American International Group (AIG) - Get American International Group, Inc. Report  plummeted Wednesday after reporting a larger-than expected quarterly loss, but the insurer says it's still on track to return $25 billion in capital to shareholders by the end of December.

Shares of the New York-based insurer slid 9% to close at $60.85, bringing its year-to-date loss to 6.8%. 

AIG's net loss of $2.96 a share in the last three months of 2016, far wider than the 61-cent loss estimated by analysts in a FactSet survey, was mostly due to a $5.6 billion increase in reserves for future insurance claims, the company said. 

"We felt it was a strategic imperative to radically reduce reserve risk and improve earnings sustainability," AIG CEO Peter Hancock said on the company's fourth-quarter earnings call. "We chose to make more prudent reserve assumptions. The trends we witnessed in this quarter were broad and, we believe, are materially impacting the overall U.S. casualty market."

The report follows AIG's agreement earlier this year to pay $9.8 billion for reinsurance coverage from Warren Buffett's Berkshire Hathaway (BRK.A) - Get BRK.A Report , a step intended to resolve a long-standing concern about the adequacy of the bailed-out insurer's reserves.

While addressing that issue, Hancock is simultaneously streamlining AIG through asset sales amid pressure from activist investors Carl Icahn and John Paulson. Icahn has previously urged the company, which received a $182 billion government bailout during the financial crisis, to break itself apart to escape stricter regulatory limits on capital spending.

Cathy Seifert, an analyst with CFRA Research who maintained a buy rating on the stock with a 12-month price target of $75, said she expected a reserve charge for the reinsurance transaction during the quarter, but she still believes AIG is undervalued. 

"To the degree that investors become comfortable with the quality of reserves, they should be able to close the valuation gap," Seifert added. "What people were also a little rattled about was current accident-year results were pretty weak and they look like they are going to be weaker than the industry average."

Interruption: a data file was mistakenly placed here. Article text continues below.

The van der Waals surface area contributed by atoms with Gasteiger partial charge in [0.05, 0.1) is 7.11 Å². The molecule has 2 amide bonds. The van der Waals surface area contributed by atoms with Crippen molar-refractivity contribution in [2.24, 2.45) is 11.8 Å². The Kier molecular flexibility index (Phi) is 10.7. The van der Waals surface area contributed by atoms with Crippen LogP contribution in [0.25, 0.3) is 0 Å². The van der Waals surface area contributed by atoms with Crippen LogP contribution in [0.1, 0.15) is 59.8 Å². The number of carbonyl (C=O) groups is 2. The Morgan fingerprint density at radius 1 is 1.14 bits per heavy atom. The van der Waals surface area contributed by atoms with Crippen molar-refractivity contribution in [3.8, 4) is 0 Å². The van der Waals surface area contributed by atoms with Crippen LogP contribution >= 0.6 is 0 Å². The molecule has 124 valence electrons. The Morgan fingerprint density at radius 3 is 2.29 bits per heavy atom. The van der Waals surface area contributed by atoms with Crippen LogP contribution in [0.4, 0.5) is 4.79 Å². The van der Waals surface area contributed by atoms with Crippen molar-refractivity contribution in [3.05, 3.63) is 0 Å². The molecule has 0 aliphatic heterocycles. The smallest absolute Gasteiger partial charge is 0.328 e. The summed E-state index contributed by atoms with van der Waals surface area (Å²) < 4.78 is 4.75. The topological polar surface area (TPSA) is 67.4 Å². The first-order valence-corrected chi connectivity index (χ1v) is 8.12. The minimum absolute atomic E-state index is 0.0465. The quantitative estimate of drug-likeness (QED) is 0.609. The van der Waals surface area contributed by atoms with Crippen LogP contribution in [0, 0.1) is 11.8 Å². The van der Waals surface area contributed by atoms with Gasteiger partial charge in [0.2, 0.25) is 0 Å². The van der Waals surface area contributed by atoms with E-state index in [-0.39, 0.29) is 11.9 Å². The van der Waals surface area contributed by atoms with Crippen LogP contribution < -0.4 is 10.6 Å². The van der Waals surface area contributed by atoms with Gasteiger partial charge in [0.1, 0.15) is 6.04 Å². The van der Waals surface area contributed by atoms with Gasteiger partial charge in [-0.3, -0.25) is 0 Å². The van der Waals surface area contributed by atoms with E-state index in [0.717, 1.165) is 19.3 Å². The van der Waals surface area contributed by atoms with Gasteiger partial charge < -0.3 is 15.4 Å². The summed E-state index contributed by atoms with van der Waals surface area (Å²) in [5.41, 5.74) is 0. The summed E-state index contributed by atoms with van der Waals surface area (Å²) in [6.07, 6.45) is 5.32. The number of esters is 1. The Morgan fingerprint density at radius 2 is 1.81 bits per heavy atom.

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AIG's commercial insurance lines saw a pre-tax operating loss of $5 billion, increasing from a loss of $2.4 billion a year earlier.

"Arguably more focus should be on poor underwriting results in what should be AIG's better commercial property and casualty business," Ryan Tunis, a Credit Suisse analyst, wrote in a note to clients. 

Despite the earnings miss, Credit Suisse maintained an outperform rating on the stock with a price target of $75, saying that the company's goals are "likely to remain intact," though timing could be an issue. 

Returning capital to investors continues to be a priority for AIG's mangement, Hancock said. AIG disbursed a total of $13.1 billion to shareholders last year, and the board said this week it had authorized repurchasing an additional $3.5 billion of the company's stock.

That's a positive for the CEO, Seifert said. Hancock promised investors a specific amount, "and to the extent that he has been able to make good on that pledge is something that certainly enhances his credibility," she noted.

Additionally, AIG surpassed its goal of a 6% reduction in operating expenses in 2016, paring costs by 10% or $1.1 billion.

The company's outlook for 2017 includes continuing improve efficiency and divesting assets to release up to $9 billion in capital by the end of the year; the company has already reached more than 78% of the latter goal.

"Management does seem to be delivering (or better) on its other objectives including expense saves, capital return, increased disclosure/transparency, legacy asset sales, etc.," Credit Suisse's Tunis wrote. "Nonetheless, delivering on sustainable improvement of the underwriting process (the basics) is critical for this management team to restore/rebuild confidence from institutional investors."